I guess I had not worked hard enough while working for 10 years with Multiple Sclerosis. lol About 11% of Americans are on welfare and ALREADY have Medicaid (government-run healthcare), so what else is she thinking she will have to pay for the people sitting on their butts that she does not already pay for? Healthcare reform is for the people who do not have access to insurance through work (opps working people), people with catastrophic illnesses (we understand it is expensive to treat cancer… but after X amount, you are not worth covering and that is acceptable behavior for insurance companies), people with pre-existing conditions (damn lazy people who have sat on their butts and not curing the diseases they have) and uninsured ( people who cannot pay crazy expensive health insurance premiums with honest days wages – they should have gone to college and let the illegal immigrants have their low paying job), and expanding Medicaid (OMG poor people, when they get sick… we should just put them to sleep like an old dog). But an expansion of Medicaid would help cover the working poor not the freeloaders sitting on their butts. So lets not reform or change anything because “I (any American)” might have to pay something more for the less fortunate!!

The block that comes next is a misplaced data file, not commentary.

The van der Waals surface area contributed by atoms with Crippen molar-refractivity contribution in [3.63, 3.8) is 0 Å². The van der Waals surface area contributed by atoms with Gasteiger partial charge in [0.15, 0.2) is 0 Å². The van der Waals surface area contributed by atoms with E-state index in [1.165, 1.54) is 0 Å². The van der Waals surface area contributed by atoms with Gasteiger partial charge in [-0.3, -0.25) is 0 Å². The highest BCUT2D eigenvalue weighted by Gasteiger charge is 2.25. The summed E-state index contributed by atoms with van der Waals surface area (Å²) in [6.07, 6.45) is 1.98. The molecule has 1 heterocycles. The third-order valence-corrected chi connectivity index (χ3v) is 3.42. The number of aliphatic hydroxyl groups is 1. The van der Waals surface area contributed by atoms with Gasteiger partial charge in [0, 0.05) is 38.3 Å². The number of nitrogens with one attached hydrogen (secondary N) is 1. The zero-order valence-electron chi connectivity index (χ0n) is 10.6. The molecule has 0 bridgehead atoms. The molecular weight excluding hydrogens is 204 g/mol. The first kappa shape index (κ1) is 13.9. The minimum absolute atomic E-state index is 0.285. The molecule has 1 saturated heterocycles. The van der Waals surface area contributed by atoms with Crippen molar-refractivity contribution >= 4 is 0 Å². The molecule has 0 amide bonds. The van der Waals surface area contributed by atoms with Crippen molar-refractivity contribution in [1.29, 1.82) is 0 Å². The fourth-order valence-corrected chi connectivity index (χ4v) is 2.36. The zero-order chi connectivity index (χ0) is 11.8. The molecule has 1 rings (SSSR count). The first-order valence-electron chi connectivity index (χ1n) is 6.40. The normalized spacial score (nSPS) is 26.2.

Contrary to her opinion, I did work hard, I tried to be prepared for illness or disability and my CHOICES were taken from me, my preparation was useless. Few Americans realize how close they are to being in my situation. But I have resolved my issue of not having insurance by taking extreme but necessary changes. I would love to know what choices I had that I did not consider before leaving the United States? I would like to know what others would have done in my situation that I had not already tried.
This blog will continue tomorrow I have only commented on one statement I find completely confused about and do not understand as a response to healthcare reform. I will discuss one of these comments and if time permits both:
“Nebraska Senator’s status: Obama’s healthcare plan was written by a committee whose chairman says he doesn’t understand it, passed by a Congress that hasn’t read it, signed by a President that smokes, funded by a Treasury Chief that didn’t pay his taxes, overseen by a Surgeon General who is obese, and financed by …a country that is nearly broke. What could possibly go wrong?”
and this comment and exchange:
“Everyone, your new Medicaid card is now in the mail! Bad day gang!”